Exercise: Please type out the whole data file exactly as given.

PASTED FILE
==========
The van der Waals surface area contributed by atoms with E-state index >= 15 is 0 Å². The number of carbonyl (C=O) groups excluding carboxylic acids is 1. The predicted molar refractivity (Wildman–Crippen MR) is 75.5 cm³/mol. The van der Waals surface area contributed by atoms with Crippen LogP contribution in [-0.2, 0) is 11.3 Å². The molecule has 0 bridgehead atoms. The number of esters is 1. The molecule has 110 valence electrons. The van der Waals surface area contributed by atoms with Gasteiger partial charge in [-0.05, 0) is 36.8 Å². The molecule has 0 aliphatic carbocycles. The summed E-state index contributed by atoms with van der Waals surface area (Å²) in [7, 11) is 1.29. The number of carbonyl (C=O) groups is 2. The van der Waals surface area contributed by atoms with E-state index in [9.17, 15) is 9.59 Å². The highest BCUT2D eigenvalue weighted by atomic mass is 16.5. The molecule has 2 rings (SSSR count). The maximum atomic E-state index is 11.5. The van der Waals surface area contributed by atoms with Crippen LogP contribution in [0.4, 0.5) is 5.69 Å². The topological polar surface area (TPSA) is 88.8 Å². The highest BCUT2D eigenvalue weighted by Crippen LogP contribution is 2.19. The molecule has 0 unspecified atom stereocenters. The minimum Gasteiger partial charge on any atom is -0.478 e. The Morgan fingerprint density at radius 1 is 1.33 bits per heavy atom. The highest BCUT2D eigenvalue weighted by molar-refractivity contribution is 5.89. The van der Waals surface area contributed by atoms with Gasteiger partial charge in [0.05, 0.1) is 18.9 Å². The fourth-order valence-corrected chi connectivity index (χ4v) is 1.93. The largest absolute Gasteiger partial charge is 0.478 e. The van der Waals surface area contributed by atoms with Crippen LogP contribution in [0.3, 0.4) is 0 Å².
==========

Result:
The van der Waals surface area contributed by atoms with E-state index >= 15 is 0 Å². The number of carbonyl (C=O) groups excluding carboxylic acids is 1. The predicted molar refractivity (Wildman–Crippen MR) is 75.5 cm³/mol. The van der Waals surface area contributed by atoms with Crippen LogP contribution in [-0.2, 0) is 11.3 Å². The molecule has 0 bridgehead atoms. The number of esters is 1. The molecule has 110 valence electrons. The van der Waals surface area contributed by atoms with Gasteiger partial charge in [-0.05, 0) is 36.8 Å². The molecule has 0 aliphatic carbocycles. The summed E-state index contributed by atoms with van der Waals surface area (Å²) in [7, 11) is 1.29. The number of carbonyl (C=O) groups is 2. The van der Waals surface area contributed by atoms with E-state index in [9.17, 15) is 9.59 Å². The highest BCUT2D eigenvalue weighted by atomic mass is 16.5. The molecule has 2 rings (SSSR count). The maximum atomic E-state index is 11.5. The van der Waals surface area contributed by atoms with Crippen LogP contribution in [0.4, 0.5) is 5.69 Å². The topological polar surface area (TPSA) is 88.8 Å². The highest BCUT2D eigenvalue weighted by Crippen LogP contribution is 2.19. The molecule has 0 unspecified atom stereocenters. The minimum Gasteiger partial charge on any atom is -0.478 e. The Morgan fingerprint density at radius 1 is 1.33 bits per heavy atom. The highest BCUT2D eigenvalue weighted by molar-refractivity contribution is 5.89. The van der Waals surface area contributed by atoms with Gasteiger partial charge in [0.05, 0.1) is 18.9 Å². The fourth-order valence-corrected chi connectivity index (χ4v) is 1.93. The largest absolute Gasteiger partial charge is 0.478 e. The van der Waals surface area contributed by atoms with Crippen LogP contribution in [0.3, 0.4) is 0 Å².